Speaking on Association collections at the recent CAI Illinois Chapter Conference was an enlightening experience. Discussing, with experienced property managers and earnest Board members, how the foreclosure crisis affects the collection of assessments, our eyes were opened to the extent most Associations are missing a great opportunity to collect. We found most Association Board members and managers cringe when the word foreclosure is uttered, struck with the fear that has grown out of the past 2-year recession. By the end of our presentation and roundtable discussion, however, these same fear-struck professionals left with enough excitement and adrenalin to race the banks to the delinquent units. We stamped out the foreclosure fear and here’s how.
Most recently, we’ve seen a change in delinquent owners who are also in the midst of foreclosure. They’re not abandoning their homes. Instead, they want to keep their kids in school, keep the consistency of a stable home, and ride out the foreclosure wave all the way to the end.
We’re recognizing two reasons for this change in attitude:
First, the Courts in all counties cannot handle the explosion of foreclosure cases and the delays in these matters are horrendous. Continuance dates fill up quickly, so a 3-week alias summons date has become a 6-week date. Once the judgment of foreclosure enters and the redemption expires, lenders were able to schedule the judicial sale with the sheriff’s office in a few weeks. Now, in Kane County for example, lenders cannot get a sale date for nine months! All in all, from complaint filing to the sale, where a foreclosure case used to take about a year, it now takes 2, 3, or 4 years. Savvy unit owners know this. They know that they can live for free without a mortgage payment for several years while living in their home and keeping their kids in school. No mortgage payments mean a little extra money in their pockets and, when threatened with a 60-day eviction date on an Association collection case, guess who gets the extra cash? That’s right. We’re seeing a lot of delinquent unit owners in the midst of a foreclosure, faced with an Association-prompted eviction, come up with money for the past due assessments.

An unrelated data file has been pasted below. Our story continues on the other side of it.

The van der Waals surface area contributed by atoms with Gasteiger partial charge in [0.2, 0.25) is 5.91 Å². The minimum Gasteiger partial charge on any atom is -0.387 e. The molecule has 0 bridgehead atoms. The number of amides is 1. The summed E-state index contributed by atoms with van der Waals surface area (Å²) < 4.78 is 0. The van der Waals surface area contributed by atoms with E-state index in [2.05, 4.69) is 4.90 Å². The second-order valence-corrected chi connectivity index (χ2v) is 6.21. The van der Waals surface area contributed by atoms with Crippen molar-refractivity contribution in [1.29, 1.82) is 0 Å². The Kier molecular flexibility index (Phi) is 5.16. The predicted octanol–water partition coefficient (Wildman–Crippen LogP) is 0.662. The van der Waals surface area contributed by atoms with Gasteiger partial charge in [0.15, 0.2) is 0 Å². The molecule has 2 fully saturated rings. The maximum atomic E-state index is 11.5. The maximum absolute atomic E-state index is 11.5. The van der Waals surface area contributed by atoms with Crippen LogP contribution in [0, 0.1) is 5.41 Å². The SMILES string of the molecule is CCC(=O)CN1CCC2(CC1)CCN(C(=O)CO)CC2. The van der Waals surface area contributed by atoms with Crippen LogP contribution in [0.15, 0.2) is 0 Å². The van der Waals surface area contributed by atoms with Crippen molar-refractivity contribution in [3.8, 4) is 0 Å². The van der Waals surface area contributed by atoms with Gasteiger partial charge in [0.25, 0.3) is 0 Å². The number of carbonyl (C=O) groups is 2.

Secondly, thanks to the Attorney General’s office, the loan modification craze has begun. Foreclosure isn’t the end of the line anymore. Even after a foreclosure has been filed, unit owners are renegotiating their loans and keeping their homes. What does this mean for Associations? Most obvious, the owner is more likely to remain the owner and remain obligated for the Association s assessments, so getting a judgment against him now is fruitful. Also, however, the modification process slows down the foreclosure action even further, giving the Association more time to pursue its own collection lawsuit.
Therefore, the time has passed for the antiquated idea that once a foreclosure is filed, the Association should cease all collection activity. Now is the time Associations should institute aggressive collection policies. Revise your rules and regulations to include a 10th of the month late fee at most and to allow turnover to the Association’s attorney at 45 days of delinquency (i.e., one full month with no payment and through the 10th of the second month with no payment). Once your Association has an aggressive collection policy in place, follow it!